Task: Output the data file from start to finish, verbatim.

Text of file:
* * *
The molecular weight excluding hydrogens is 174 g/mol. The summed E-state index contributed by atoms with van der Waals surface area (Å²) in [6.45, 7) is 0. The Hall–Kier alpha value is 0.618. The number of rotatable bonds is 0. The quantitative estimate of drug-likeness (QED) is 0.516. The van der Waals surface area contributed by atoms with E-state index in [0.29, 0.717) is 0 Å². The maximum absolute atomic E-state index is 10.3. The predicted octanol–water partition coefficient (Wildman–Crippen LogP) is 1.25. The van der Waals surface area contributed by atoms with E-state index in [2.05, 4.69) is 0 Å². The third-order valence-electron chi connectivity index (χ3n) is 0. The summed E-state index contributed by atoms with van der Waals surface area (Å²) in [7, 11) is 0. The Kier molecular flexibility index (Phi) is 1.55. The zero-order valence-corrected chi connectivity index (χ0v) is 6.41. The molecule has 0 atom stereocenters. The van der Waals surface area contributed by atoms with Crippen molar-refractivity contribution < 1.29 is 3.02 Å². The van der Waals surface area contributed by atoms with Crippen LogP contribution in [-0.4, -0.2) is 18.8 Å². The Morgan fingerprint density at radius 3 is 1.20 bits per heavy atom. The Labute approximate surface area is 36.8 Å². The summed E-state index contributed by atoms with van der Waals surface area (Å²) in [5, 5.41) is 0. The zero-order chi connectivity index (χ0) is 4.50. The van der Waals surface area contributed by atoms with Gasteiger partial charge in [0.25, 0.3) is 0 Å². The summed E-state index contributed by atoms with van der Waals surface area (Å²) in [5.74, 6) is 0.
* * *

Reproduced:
The molecular weight excluding hydrogens is 174 g/mol. The summed E-state index contributed by atoms with van der Waals surface area (Å²) in [6.45, 7) is 0. The Hall–Kier alpha value is 0.618. The number of rotatable bonds is 0. The quantitative estimate of drug-likeness (QED) is 0.516. The van der Waals surface area contributed by atoms with E-state index in [0.29, 0.717) is 0 Å². The maximum absolute atomic E-state index is 10.3. The predicted octanol–water partition coefficient (Wildman–Crippen LogP) is 1.25. The van der Waals surface area contributed by atoms with E-state index in [2.05, 4.69) is 0 Å². The third-order valence-electron chi connectivity index (χ3n) is 0. The summed E-state index contributed by atoms with van der Waals surface area (Å²) in [7, 11) is 0. The Kier molecular flexibility index (Phi) is 1.55. The zero-order valence-corrected chi connectivity index (χ0v) is 6.41. The molecule has 0 atom stereocenters. The van der Waals surface area contributed by atoms with Crippen molar-refractivity contribution < 1.29 is 3.02 Å². The van der Waals surface area contributed by atoms with Crippen LogP contribution in [-0.4, -0.2) is 18.8 Å². The Morgan fingerprint density at radius 3 is 1.20 bits per heavy atom. The Labute approximate surface area is 36.8 Å². The summed E-state index contributed by atoms with van der Waals surface area (Å²) in [5, 5.41) is 0. The zero-order chi connectivity index (χ0) is 4.50. The van der Waals surface area contributed by atoms with Gasteiger partial charge in [0.25, 0.3) is 0 Å². The summed E-state index contributed by atoms with van der Waals surface area (Å²) in [5.74, 6) is 0.